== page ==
It is fair to say however that local residents did not appreciate the presence of this large store of explosives on their doorsteps, Representations were, made to Parliament as early as 1718 and in 1750 petition was presented. This said – with a great deal of tactful concern for other Government buildings and the navy –

Reason for removing the Magazine of Gunpowder at Greenwich to some more convenient place and further Distance from the said Town and the Cities of London and Westminster.
The apparent Danger the said Magazine is exposed to, of being blown up by Treachery, lightning and other Accidents, arising from its present defenceless Situation and ruinous condition, and the extensive and scare repairable Damage with which the Explosion of perhaps 6 or 8,000 barrels of powder must be attended, cannot but cause terrible apprehensions to all who seriously consider it.
I. The Inhabitants of the Town of Greenwich, and the places adjacent must suffer inconceivably in their Lives and Properties, from the Destruction of the Royal Palace, and that superb building the Royal Hospital for Seamen, the much to be dreaded consequence of such an Explosion. And who will pretend To say how much his Majesty’s Dockyards and Storehouses both at Deptford and Woolwich, and even the Cities of London and Westminster, may be affected by it.
II .The Banks of the River, not only on the Kentish side, but also on the Essex shore, would be so demolished by the shock, as greatly to obstruct the Navigation if the River; and many ships sailing, or at anchor would in all probably be destroyed.

The Government sent four men to investigate the situation – William Skinner, John Peter Desmaretz, Justly Watson and Archibald Patoun. They thought that the Greenwich Depot did indeed present a risk and suggested the magazine be moved to Purfleet, A Bill to enable this work to be done and to pull down the Greenwich magazine then went through Parliament – the text of which implied that it was semi-derelict. It was ‘improperly and dangerously situated.’ and despite the care taken to support it that ‘the said magazine is utterly incapable of being effectually repaired’. It makes you wonder if that there had, in fact, been some sort of accident there.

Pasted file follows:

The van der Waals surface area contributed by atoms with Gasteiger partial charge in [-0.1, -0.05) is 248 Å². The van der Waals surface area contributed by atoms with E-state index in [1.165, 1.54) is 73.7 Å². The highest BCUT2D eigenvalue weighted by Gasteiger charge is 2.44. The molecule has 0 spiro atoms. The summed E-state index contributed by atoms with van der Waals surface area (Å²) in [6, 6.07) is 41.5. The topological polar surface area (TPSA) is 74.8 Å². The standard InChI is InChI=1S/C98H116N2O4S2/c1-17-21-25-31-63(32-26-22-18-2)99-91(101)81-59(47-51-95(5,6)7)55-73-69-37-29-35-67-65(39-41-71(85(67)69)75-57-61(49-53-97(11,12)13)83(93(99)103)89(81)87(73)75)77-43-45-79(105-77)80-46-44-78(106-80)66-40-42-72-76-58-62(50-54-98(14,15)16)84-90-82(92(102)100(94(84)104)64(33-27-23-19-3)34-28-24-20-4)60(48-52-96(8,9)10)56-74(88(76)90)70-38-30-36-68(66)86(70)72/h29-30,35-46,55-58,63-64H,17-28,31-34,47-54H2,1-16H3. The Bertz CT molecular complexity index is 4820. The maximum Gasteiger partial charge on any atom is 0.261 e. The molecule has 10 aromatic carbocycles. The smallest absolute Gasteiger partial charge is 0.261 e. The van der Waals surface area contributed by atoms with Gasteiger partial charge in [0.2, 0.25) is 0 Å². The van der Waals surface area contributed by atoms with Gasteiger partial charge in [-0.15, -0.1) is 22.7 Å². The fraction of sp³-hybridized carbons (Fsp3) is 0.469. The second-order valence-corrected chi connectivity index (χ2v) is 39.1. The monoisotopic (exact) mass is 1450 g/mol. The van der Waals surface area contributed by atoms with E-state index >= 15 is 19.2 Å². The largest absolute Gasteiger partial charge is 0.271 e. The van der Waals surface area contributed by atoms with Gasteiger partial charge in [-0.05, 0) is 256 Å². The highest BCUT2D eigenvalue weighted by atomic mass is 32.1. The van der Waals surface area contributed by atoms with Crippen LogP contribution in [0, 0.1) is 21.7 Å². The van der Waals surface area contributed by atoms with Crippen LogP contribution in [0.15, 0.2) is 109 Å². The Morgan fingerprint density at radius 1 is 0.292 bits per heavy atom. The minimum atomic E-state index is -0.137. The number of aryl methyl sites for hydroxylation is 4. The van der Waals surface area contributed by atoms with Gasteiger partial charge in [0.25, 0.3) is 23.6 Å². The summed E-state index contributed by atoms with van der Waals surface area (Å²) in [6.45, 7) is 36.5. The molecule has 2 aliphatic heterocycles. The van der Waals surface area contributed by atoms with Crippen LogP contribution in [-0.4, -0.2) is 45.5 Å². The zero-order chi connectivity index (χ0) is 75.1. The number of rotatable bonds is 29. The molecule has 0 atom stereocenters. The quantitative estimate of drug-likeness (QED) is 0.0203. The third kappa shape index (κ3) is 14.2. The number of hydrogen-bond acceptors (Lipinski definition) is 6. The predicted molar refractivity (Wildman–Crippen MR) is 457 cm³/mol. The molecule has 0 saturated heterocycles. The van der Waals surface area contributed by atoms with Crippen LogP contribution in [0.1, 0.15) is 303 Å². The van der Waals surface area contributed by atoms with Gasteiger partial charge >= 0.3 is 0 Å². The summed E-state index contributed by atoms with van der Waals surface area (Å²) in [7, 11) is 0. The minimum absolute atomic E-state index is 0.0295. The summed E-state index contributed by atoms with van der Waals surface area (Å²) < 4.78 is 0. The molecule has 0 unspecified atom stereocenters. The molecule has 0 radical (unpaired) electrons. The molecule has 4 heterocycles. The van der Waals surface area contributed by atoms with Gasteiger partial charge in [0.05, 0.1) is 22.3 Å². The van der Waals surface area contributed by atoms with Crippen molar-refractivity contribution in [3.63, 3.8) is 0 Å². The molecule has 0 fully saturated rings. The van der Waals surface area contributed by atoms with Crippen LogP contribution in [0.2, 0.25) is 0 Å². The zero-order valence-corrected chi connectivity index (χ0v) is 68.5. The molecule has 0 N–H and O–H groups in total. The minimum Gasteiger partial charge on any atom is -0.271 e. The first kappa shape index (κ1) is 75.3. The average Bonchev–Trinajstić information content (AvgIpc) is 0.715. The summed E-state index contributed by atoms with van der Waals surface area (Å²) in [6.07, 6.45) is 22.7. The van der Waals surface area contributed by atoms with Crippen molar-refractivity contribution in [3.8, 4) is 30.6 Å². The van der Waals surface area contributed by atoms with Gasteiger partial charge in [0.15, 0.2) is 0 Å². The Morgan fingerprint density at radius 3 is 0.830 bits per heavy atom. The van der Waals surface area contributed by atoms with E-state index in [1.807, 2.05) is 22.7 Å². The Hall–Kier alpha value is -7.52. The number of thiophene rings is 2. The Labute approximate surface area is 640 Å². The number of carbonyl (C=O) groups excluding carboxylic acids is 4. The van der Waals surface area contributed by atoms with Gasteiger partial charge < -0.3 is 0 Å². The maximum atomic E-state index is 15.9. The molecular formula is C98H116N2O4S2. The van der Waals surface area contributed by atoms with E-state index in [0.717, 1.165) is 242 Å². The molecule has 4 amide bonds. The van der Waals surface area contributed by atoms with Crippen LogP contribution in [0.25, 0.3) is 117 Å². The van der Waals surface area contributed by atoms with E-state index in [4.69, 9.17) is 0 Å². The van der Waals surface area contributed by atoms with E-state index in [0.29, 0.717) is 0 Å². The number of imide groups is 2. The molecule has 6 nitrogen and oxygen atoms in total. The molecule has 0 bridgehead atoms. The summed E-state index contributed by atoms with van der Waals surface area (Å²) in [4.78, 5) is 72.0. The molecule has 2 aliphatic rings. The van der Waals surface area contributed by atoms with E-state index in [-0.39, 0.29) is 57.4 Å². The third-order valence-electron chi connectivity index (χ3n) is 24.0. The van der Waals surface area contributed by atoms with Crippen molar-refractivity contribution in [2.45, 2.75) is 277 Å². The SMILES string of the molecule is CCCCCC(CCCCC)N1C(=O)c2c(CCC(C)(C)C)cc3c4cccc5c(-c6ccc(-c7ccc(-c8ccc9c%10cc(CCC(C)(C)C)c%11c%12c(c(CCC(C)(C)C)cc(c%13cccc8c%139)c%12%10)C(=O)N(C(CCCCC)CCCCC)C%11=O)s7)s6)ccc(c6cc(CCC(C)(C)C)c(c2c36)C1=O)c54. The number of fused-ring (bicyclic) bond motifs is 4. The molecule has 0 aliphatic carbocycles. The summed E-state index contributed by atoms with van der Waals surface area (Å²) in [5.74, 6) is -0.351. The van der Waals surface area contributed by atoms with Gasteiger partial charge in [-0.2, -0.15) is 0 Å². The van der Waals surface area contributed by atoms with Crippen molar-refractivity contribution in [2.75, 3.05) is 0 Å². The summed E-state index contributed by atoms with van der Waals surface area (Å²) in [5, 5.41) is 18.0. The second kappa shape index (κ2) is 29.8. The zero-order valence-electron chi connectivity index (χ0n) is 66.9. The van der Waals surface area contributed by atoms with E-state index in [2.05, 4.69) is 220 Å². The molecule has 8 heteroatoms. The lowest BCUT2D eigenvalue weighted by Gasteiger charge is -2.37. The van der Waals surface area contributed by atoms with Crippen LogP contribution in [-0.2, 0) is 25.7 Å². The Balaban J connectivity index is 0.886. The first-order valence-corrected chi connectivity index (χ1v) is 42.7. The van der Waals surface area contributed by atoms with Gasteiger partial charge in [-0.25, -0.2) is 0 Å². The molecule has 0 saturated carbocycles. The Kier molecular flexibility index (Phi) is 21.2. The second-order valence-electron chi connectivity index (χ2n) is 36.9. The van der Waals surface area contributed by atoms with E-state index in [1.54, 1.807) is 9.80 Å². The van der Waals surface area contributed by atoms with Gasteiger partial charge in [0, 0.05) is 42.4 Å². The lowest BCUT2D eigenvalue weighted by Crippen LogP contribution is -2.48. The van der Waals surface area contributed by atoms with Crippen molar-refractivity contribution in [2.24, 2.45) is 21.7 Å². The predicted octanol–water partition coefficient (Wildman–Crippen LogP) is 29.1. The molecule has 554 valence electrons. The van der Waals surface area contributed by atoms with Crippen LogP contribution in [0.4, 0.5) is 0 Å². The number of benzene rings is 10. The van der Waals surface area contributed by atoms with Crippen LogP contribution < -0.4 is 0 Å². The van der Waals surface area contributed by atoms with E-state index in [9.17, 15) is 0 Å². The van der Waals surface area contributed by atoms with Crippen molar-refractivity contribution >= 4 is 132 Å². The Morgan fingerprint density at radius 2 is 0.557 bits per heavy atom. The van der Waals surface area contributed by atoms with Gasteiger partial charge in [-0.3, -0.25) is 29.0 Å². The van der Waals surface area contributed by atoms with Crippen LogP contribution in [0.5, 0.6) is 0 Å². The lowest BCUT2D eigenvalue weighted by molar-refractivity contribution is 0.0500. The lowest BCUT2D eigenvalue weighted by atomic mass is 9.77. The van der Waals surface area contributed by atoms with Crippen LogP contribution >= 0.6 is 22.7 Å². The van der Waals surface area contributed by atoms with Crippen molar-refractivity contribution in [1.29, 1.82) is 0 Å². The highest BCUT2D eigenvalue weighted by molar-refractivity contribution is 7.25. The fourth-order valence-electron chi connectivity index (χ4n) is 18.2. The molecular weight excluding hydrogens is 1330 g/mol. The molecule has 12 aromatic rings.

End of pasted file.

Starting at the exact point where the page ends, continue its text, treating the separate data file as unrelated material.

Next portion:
The last powder was received at Greenwich in 1768 and the depot closed soon after. By then it had been decided to ignore Parliament’s instructions and it was thought uneconomic to pull it down. The workers were all sent to the new depot at Purfleet except Robert Dyer, who was to ill to attend the Ordnance Board meeting at which made this decision was made. He was superannuated, and was the last man to work on site.

What happened to the buildings next is not clear. Were they used for something else or did they just fall down? The drawing, dated 1794 seems to show it in good repair. There is a very neat looking fence all round it and the prominent drains look fine – nothing growing out of them!. The buildings are then said to have been sold, some thirty years later, to Henry Vansittart. This was most probably the Admiral and relation of Lord Bexley – there is probably something more to be uncovered here. What he did with the site is not known until, at some time before 1839, it was taken over by the Enderbys.

An echo of the public disquiet about the works was made in 1815 when another such magazine was planned – by an unspecified body – for Charlton. A petition was quickly put together pointing out the relief felt by local people that the old magazine had closed. They didn’t want another one!

One small reminder of the depot remained in Greenwich for the next fifty years. In 1846 a pub in East Street (today’s Eastney Street) was burnt to the ground. It was a dreadful fire – one bedridden old lady was only rescued through the ‘bold daring of a young sailor’. The pub’s name was the ‘Royal Magazine’. All you can say really, is that it’s a good job it was the pub that caught fire rather than the depot itself!

The number of references and thanks due for this article are almost too numerous to mention. It has been compiled from records in a large number of archives – LB Greenwich, KCC, PRO and Morden College. I would like to mention, in particular, Jenny West’s ‘Gunpowder, Government, and War in the Mid-Eighteenth Century’ (RHS Studies in History 63. 1991). I would also like to thank Peter Guillery, Professor Alan Crocker, Glynis Crocker and other members of the Gunpowder Mills Study Group